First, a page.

#Set up
deck< c(rep("hearts",13),rep("diamonds",13), rep("clubs",13), rep("spades",13))
#Sample WITHOUT REPLACEMENT
hand < sample(deck,5,replace=F)
#Test to see if all of the cards are from the same suit
length(unique(hand))==1
#> [1] FALSE
#No they are not
#Loop and record successes:
flush < rep(NA, 100000)
for(i in 1:length(flush)){
hand < sample(deck,5,replace=F)
flush[i] < length(unique(hand))==1
}
prop.table(table(flush))
#> flush
#> FALSE TRUE
#> 0.99797 0.00203
We get a approximarely similar .2% via simulation.
(d) A manufacturer of codebased locks comes to you worried that the codes on his lock are too easy to guess. He tells you that his locks have a dial with 10 numbers and the codes are 3 digits long. Like most locks, the numbers in the code cannot repeat and the order of the numbers matters. Calculate the probability of guessing this code using both math and simulation. For the simulation, run the loop 1 million times.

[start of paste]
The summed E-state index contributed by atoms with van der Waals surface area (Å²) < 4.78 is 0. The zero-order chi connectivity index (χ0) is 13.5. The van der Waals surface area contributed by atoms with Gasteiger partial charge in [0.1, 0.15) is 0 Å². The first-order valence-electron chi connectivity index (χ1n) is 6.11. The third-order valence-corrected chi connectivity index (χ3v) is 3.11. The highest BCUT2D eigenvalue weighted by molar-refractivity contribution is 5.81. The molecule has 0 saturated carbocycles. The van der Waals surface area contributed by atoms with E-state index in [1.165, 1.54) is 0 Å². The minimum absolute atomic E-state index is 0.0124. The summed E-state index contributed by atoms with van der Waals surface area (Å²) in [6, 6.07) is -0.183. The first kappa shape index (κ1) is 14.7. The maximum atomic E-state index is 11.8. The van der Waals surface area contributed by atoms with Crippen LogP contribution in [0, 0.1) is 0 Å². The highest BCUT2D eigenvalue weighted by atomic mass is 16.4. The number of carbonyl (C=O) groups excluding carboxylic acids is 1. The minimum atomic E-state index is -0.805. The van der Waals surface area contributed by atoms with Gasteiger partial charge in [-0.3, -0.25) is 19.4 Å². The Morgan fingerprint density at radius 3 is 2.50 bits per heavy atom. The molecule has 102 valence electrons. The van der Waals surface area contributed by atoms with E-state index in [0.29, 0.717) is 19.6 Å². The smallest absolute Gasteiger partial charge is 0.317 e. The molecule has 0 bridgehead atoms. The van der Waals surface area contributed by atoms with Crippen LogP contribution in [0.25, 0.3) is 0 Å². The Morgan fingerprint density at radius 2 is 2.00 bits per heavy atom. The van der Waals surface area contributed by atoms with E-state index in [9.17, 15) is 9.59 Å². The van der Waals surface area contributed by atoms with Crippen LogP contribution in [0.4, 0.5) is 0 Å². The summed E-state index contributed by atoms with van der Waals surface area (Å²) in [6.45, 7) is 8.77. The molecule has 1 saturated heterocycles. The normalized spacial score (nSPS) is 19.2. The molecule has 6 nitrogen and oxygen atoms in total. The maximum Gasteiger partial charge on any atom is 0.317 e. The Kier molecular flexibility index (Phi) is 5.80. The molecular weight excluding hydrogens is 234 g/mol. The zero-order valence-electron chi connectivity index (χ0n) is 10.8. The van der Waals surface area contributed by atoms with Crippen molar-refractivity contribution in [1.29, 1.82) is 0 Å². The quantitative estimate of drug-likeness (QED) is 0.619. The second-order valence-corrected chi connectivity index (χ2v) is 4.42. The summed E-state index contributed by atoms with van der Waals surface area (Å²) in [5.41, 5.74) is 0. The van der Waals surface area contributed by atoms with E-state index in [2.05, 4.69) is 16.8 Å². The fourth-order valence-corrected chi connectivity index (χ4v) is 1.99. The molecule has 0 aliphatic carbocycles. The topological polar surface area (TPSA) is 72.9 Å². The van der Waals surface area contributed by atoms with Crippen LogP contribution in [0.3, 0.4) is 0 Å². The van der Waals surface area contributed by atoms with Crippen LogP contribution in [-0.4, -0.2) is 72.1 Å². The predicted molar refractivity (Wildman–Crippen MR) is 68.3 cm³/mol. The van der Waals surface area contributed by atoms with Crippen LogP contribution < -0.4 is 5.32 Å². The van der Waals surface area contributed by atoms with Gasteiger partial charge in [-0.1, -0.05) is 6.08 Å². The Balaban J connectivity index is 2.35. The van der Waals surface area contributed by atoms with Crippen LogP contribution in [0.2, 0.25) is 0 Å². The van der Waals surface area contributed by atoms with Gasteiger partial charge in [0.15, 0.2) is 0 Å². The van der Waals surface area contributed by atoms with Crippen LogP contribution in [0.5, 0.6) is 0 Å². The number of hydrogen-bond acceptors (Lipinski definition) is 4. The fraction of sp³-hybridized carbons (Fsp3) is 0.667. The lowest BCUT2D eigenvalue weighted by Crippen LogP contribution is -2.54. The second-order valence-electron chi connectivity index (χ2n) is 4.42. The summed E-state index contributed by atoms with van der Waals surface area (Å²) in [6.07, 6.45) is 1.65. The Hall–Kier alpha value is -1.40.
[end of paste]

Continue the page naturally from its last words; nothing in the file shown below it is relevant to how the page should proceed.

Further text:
#A lock with 10 numbers and a code length of 3
#This gives the number of combinations:
choose(10,3)
#> [1] 120
#Need to multiply by 3! to get permutations
1/(choose(10,3)*factorial(3))
#> [1] 0.001388889
#The probability of guessing this lock is actually quite low at .014%
#Through simulation
set.seed(19104)
dial < seq(1,10,1)
prime < sample(dial,3, replace=F)
result < rep(NA, 1000000)
for(i in 1:length(result)){
result[i] < all(sample(dial,3, replace=F)==prime)
}
prop.table(table(result))
#> result
#> FALSE TRUE
#> 0.998599 0.001401
#We get approximately the same result through simulation
Both the simulation and math routes give a similar answer that any given guess has a .01% probability of being correct.
(e) To help this manufacturer we want to determine if it’s more effective to manufacture a bigger dial or to require the user to use a longer code. Using R to simulate each possibility 1 million times, make two graphs. For the first graph, determine the probability of guessing a code with dial sizes from 10 to 30 numbers and a 3 digit code. For the second graph, determine the probability of guessing a code with a dial size of 10, but code lengths from 310 numbers long. What do you find?